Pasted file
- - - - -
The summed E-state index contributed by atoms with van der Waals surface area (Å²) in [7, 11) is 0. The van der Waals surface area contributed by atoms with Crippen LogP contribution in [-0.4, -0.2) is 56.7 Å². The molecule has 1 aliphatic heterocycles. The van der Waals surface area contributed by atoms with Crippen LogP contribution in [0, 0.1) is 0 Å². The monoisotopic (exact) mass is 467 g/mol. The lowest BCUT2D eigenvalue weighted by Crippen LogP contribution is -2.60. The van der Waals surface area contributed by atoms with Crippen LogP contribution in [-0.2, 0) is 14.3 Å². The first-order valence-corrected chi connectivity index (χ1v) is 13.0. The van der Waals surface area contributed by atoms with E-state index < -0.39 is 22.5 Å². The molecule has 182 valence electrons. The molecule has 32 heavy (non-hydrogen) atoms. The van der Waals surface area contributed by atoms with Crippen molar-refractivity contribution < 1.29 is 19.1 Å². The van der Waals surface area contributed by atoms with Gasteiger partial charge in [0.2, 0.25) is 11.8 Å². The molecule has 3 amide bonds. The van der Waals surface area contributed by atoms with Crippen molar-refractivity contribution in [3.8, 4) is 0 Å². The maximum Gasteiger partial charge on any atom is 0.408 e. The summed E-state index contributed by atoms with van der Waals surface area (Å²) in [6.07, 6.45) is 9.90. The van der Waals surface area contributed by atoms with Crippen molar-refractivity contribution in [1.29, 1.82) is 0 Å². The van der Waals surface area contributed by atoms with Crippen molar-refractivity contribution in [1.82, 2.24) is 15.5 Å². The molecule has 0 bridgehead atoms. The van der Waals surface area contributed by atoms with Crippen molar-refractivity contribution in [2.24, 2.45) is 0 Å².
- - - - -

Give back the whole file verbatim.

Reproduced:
The summed E-state index contributed by atoms with van der Waals surface area (Å²) in [7, 11) is 0. The van der Waals surface area contributed by atoms with Crippen LogP contribution in [-0.4, -0.2) is 56.7 Å². The molecule has 1 aliphatic heterocycles. The van der Waals surface area contributed by atoms with Crippen LogP contribution in [0, 0.1) is 0 Å². The monoisotopic (exact) mass is 467 g/mol. The lowest BCUT2D eigenvalue weighted by Crippen LogP contribution is -2.60. The van der Waals surface area contributed by atoms with Crippen LogP contribution in [-0.2, 0) is 14.3 Å². The first-order valence-corrected chi connectivity index (χ1v) is 13.0. The van der Waals surface area contributed by atoms with E-state index < -0.39 is 22.5 Å². The molecule has 182 valence electrons. The molecule has 32 heavy (non-hydrogen) atoms. The van der Waals surface area contributed by atoms with Crippen molar-refractivity contribution < 1.29 is 19.1 Å². The van der Waals surface area contributed by atoms with Gasteiger partial charge in [0.2, 0.25) is 11.8 Å². The molecule has 3 amide bonds. The van der Waals surface area contributed by atoms with Crippen molar-refractivity contribution in [3.8, 4) is 0 Å². The maximum Gasteiger partial charge on any atom is 0.408 e. The summed E-state index contributed by atoms with van der Waals surface area (Å²) in [6.07, 6.45) is 9.90. The van der Waals surface area contributed by atoms with Crippen molar-refractivity contribution in [1.29, 1.82) is 0 Å². The van der Waals surface area contributed by atoms with Crippen molar-refractivity contribution in [1.82, 2.24) is 15.5 Å². The molecule has 0 bridgehead atoms. The van der Waals surface area contributed by atoms with Crippen molar-refractivity contribution in [2.24, 2.45) is 0 Å².